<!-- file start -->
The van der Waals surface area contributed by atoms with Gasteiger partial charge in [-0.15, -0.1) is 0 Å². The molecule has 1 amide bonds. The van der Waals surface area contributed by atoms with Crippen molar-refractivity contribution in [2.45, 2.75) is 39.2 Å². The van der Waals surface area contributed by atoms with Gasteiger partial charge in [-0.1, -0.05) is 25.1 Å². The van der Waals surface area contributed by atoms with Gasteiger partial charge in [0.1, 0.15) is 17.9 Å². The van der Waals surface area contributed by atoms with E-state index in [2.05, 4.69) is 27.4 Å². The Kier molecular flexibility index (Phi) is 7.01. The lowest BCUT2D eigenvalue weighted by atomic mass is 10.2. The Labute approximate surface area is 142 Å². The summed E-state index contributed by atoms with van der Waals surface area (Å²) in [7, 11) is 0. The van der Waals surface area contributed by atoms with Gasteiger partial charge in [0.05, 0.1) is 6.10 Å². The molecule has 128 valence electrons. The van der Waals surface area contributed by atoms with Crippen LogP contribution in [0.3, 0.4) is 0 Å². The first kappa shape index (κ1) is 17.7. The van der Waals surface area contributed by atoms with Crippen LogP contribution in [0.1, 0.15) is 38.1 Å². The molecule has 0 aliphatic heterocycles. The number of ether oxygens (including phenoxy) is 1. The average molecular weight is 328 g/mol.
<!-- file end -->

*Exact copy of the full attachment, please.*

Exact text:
The van der Waals surface area contributed by atoms with Gasteiger partial charge in [-0.15, -0.1) is 0 Å². The molecule has 1 amide bonds. The van der Waals surface area contributed by atoms with Crippen molar-refractivity contribution in [2.45, 2.75) is 39.2 Å². The van der Waals surface area contributed by atoms with Gasteiger partial charge in [-0.1, -0.05) is 25.1 Å². The van der Waals surface area contributed by atoms with Gasteiger partial charge in [0.1, 0.15) is 17.9 Å². The van der Waals surface area contributed by atoms with E-state index in [2.05, 4.69) is 27.4 Å². The Kier molecular flexibility index (Phi) is 7.01. The lowest BCUT2D eigenvalue weighted by atomic mass is 10.2. The Labute approximate surface area is 142 Å². The summed E-state index contributed by atoms with van der Waals surface area (Å²) in [7, 11) is 0. The van der Waals surface area contributed by atoms with Gasteiger partial charge in [0.05, 0.1) is 6.10 Å². The molecule has 128 valence electrons. The van der Waals surface area contributed by atoms with Crippen LogP contribution in [0.3, 0.4) is 0 Å². The first kappa shape index (κ1) is 17.7. The van der Waals surface area contributed by atoms with Crippen LogP contribution in [0.1, 0.15) is 38.1 Å². The molecule has 0 aliphatic heterocycles. The number of ether oxygens (including phenoxy) is 1. The average molecular weight is 328 g/mol.